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'Jo-Jo' Wright's family files $150 million lawsuit

Uniondale freshman "Jo-Jo" Wright during a game against

Uniondale freshman "Jo-Jo" Wright during a game against Massapequa at Uniondale High School in December 2019. Credit: James Escher

The family of late Uniondale High School basketball star Jomani "Jo-Jo" Wright filed a $150 million wrongful death lawsuit Wednesday against the Town of Hempstead and four others, arguing the 15-year-old’s death in a January crash was caused by a failure to fix dangerous road conditions in a community of color.

The suit, filed in Nassau County Supreme Court, names the town and the owner or operator of three other vehicles involved in the Jan. 27 crash in Uniondale that claimed the life of the sophomore point guard, who had emerged as the county's top public school basketball player.

Among the lawyers representing the Wright family is Benjamin Crump, the renowned civil rights attorney who has represented the families of George Floyd, Breonna Taylor, Jacob Blake, Trayvon Martin and Michael Brown.

"This dangerous, defective death trap at Front Street and Maple Avenue … was known by everybody," Crump said at a news conference Wednesday at the site of the crash. "It was foreseeable that if something wasn't done about it someone was going to get seriously hurt. Somebody was going to get killed. It was foreseeable. The Town of Hempstead had notice."

Wright died after the Honda CR-V in which he was a rear-seat passenger hit a pole after a collision with a Toyota, police said.

Wright family attorney Heather Palmore said majority-Black communities such as Uniondale have been neglected with regard to infrastructure dollars for decades while money has been over-resourced in white neighborhoods.

A stop sign at one corner of the intersection was erected only two months ago, Palamore said, while Front and Maple — where cars drive at speeds of more than 50 miles per hour — has no stop light.

The wooden LIPA pole that was involved in the crash has yet to be removed or replaced, despite heavy damage at the base.

"You are at the most dangerous intersection in the town," said Palmore, who said the site has been the scene of multiple crashes in the years before Wright's death and in the months since. "Uniondale is only one of hundreds of thousands of communities of color that have not been properly resourced."

Hempstead spokesman Greg Blower said, "the town does not comment on ongoing litigation."

Dozens of Wright's family, friends and teammates attended Wednesday's news conference, chanting "Justice for Jo-Jo" and wearing sweatshirts and masks bearing the student-athlete's image.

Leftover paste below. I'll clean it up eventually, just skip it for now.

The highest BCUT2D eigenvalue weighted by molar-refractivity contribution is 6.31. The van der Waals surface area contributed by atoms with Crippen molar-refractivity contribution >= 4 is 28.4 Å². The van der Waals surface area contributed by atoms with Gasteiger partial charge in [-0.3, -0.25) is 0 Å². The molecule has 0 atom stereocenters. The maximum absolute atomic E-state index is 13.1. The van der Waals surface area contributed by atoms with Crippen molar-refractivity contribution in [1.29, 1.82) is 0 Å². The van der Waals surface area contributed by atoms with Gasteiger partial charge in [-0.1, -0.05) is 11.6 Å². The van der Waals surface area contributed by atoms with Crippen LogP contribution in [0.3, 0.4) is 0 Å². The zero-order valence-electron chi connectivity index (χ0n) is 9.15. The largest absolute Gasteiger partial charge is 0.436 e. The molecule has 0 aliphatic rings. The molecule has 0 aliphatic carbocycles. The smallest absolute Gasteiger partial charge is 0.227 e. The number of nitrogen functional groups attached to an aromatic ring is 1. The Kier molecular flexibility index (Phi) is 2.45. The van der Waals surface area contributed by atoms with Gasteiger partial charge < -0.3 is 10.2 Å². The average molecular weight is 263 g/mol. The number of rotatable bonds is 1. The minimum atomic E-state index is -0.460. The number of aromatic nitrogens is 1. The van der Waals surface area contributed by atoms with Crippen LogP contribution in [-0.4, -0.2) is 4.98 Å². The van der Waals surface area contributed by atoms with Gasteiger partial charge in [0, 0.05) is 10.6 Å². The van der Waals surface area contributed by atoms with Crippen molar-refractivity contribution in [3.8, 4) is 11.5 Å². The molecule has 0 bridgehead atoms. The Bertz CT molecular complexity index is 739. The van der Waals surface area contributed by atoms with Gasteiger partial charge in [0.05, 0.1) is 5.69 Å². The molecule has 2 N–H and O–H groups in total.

They recalled Wright as a gifted leader who was equally proficient on the hardwood and in the classroom, as respectful with his peers as he was talented on the court.

Uniondale varsity basketball coach Tom Diana said Wright was driven to attend a Division I college basketball program and eventually make it in the NBA.

"While most players have similar dreams, JoJo understood the difference between dreaming and goal setting," Diana said. "We often talked about dreams being free but goals requiring a relentless work ethic to achieve. Jo-Jo took that notion of hard work and commitment and was dogged in his pursuit of excellence."

Jo-Jo's father, Joseph Wright, said his son was a loving and compassionate young man so determined to succeed that he would do 300 pushups each night to compete with older players.

But he said Jo-Jo's death could have been avoided had the town properly maintained the intersection the way roads in largely white neighborhoods are cared for.

"How hard would it be to put a stop sign up at a corner?" Joseph Wright asked. "No power needed. No digging in the ground needed. … Then my baby would still be here. I'd get to watch him flourish. Now I lost my baby. An unimaginable pain is now my family’s reality."

The suit, which asks for $150 million in damages, also names as defendants the owners or operators of the two vehicles involved in the crash, along with a third that was parked at the scene and was hit by the other cars.

The Nassau District Attorney's Office said the crash was "thoroughly investigated" and no criminal charges are being pursued.

Crump said one way to honor Wright's legacy is for funds in the federal infrastructure bill, recently signed into law by President Joe Biden, to be spent first in Uniondale and other communities of color.

"If those infrastructure dollars come to Nassau County and don’t make it to the Black community, then that's like you are unjustly killing Jo-Jo Wright again," Crump said. "Because everything should be about his legacy for this community."

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